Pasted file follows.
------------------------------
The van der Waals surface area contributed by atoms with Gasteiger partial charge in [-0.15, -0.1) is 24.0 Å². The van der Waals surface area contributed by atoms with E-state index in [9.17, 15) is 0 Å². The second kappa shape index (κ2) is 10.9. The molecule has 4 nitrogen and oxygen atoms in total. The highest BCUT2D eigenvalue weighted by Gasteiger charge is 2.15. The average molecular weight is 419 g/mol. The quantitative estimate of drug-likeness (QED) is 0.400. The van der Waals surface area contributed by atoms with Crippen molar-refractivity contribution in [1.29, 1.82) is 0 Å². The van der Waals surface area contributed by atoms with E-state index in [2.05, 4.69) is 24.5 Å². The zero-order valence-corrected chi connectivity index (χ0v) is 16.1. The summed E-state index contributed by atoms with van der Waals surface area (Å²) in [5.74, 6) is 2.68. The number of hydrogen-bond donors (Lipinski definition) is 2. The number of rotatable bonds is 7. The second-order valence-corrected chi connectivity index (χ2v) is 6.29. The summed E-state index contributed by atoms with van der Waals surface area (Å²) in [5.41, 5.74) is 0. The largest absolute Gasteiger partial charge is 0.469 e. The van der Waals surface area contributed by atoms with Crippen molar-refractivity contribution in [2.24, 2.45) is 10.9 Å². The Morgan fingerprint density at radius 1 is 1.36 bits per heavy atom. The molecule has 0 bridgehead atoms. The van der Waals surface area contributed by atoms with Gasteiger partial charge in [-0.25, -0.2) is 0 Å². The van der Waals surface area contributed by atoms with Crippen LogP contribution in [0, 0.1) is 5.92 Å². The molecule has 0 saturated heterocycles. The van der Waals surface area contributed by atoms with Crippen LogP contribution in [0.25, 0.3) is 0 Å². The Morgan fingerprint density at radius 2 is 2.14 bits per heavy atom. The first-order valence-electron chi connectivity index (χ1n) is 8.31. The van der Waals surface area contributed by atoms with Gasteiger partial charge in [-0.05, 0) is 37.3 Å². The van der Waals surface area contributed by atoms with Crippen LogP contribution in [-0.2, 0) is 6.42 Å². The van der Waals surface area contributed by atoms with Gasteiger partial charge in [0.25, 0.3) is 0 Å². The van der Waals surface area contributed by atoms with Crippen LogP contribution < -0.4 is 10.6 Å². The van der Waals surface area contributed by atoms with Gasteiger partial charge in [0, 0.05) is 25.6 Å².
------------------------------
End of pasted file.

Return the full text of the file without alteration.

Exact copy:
The van der Waals surface area contributed by atoms with Gasteiger partial charge in [-0.15, -0.1) is 24.0 Å². The van der Waals surface area contributed by atoms with E-state index in [9.17, 15) is 0 Å². The second kappa shape index (κ2) is 10.9. The molecule has 4 nitrogen and oxygen atoms in total. The highest BCUT2D eigenvalue weighted by Gasteiger charge is 2.15. The average molecular weight is 419 g/mol. The quantitative estimate of drug-likeness (QED) is 0.400. The van der Waals surface area contributed by atoms with Crippen molar-refractivity contribution in [1.29, 1.82) is 0 Å². The van der Waals surface area contributed by atoms with E-state index in [2.05, 4.69) is 24.5 Å². The zero-order valence-corrected chi connectivity index (χ0v) is 16.1. The summed E-state index contributed by atoms with van der Waals surface area (Å²) in [5.74, 6) is 2.68. The number of hydrogen-bond donors (Lipinski definition) is 2. The number of rotatable bonds is 7. The second-order valence-corrected chi connectivity index (χ2v) is 6.29. The summed E-state index contributed by atoms with van der Waals surface area (Å²) in [5.41, 5.74) is 0. The largest absolute Gasteiger partial charge is 0.469 e. The van der Waals surface area contributed by atoms with Crippen molar-refractivity contribution in [2.24, 2.45) is 10.9 Å². The Morgan fingerprint density at radius 1 is 1.36 bits per heavy atom. The molecule has 0 bridgehead atoms. The van der Waals surface area contributed by atoms with Gasteiger partial charge in [-0.25, -0.2) is 0 Å². The van der Waals surface area contributed by atoms with Crippen LogP contribution in [0, 0.1) is 5.92 Å². The molecule has 0 saturated heterocycles. The van der Waals surface area contributed by atoms with Crippen LogP contribution in [0.25, 0.3) is 0 Å². The Morgan fingerprint density at radius 2 is 2.14 bits per heavy atom. The first-order valence-electron chi connectivity index (χ1n) is 8.31. The van der Waals surface area contributed by atoms with Gasteiger partial charge in [-0.05, 0) is 37.3 Å². The van der Waals surface area contributed by atoms with Crippen LogP contribution in [-0.2, 0) is 6.42 Å². The van der Waals surface area contributed by atoms with Gasteiger partial charge in [0.25, 0.3) is 0 Å². The van der Waals surface area contributed by atoms with Crippen LogP contribution < -0.4 is 10.6 Å². The van der Waals surface area contributed by atoms with Gasteiger partial charge in [0, 0.05) is 25.6 Å².